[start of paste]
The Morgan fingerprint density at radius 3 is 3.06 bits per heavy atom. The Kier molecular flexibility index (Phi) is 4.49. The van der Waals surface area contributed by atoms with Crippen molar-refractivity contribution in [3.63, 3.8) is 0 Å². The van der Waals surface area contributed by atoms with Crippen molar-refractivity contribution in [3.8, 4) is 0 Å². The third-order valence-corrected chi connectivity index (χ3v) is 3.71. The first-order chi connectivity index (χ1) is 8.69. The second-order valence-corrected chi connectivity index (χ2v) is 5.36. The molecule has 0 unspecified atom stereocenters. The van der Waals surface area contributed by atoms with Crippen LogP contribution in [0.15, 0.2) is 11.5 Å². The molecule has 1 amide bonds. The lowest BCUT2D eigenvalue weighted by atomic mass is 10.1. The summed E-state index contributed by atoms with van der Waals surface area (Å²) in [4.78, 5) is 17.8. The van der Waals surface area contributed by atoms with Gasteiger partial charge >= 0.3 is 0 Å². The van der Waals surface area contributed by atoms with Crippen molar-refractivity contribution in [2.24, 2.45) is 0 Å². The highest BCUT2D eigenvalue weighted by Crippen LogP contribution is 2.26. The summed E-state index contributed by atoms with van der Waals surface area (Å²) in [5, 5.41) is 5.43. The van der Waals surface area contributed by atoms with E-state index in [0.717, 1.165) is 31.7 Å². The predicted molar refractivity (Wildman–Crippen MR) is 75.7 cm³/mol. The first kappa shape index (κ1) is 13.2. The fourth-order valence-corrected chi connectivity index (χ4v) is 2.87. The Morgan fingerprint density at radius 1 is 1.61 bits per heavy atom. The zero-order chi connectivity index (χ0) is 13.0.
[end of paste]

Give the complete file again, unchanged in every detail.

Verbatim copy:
The Morgan fingerprint density at radius 3 is 3.06 bits per heavy atom. The Kier molecular flexibility index (Phi) is 4.49. The van der Waals surface area contributed by atoms with Crippen molar-refractivity contribution in [3.63, 3.8) is 0 Å². The van der Waals surface area contributed by atoms with Crippen molar-refractivity contribution in [3.8, 4) is 0 Å². The third-order valence-corrected chi connectivity index (χ3v) is 3.71. The first-order chi connectivity index (χ1) is 8.69. The second-order valence-corrected chi connectivity index (χ2v) is 5.36. The molecule has 0 unspecified atom stereocenters. The van der Waals surface area contributed by atoms with Crippen LogP contribution in [0.15, 0.2) is 11.5 Å². The molecule has 1 amide bonds. The lowest BCUT2D eigenvalue weighted by atomic mass is 10.1. The summed E-state index contributed by atoms with van der Waals surface area (Å²) in [4.78, 5) is 17.8. The van der Waals surface area contributed by atoms with Gasteiger partial charge >= 0.3 is 0 Å². The van der Waals surface area contributed by atoms with Crippen molar-refractivity contribution in [2.24, 2.45) is 0 Å². The highest BCUT2D eigenvalue weighted by Crippen LogP contribution is 2.26. The summed E-state index contributed by atoms with van der Waals surface area (Å²) in [5, 5.41) is 5.43. The van der Waals surface area contributed by atoms with E-state index in [0.717, 1.165) is 31.7 Å². The predicted molar refractivity (Wildman–Crippen MR) is 75.7 cm³/mol. The first kappa shape index (κ1) is 13.2. The fourth-order valence-corrected chi connectivity index (χ4v) is 2.87. The Morgan fingerprint density at radius 1 is 1.61 bits per heavy atom. The zero-order chi connectivity index (χ0) is 13.0.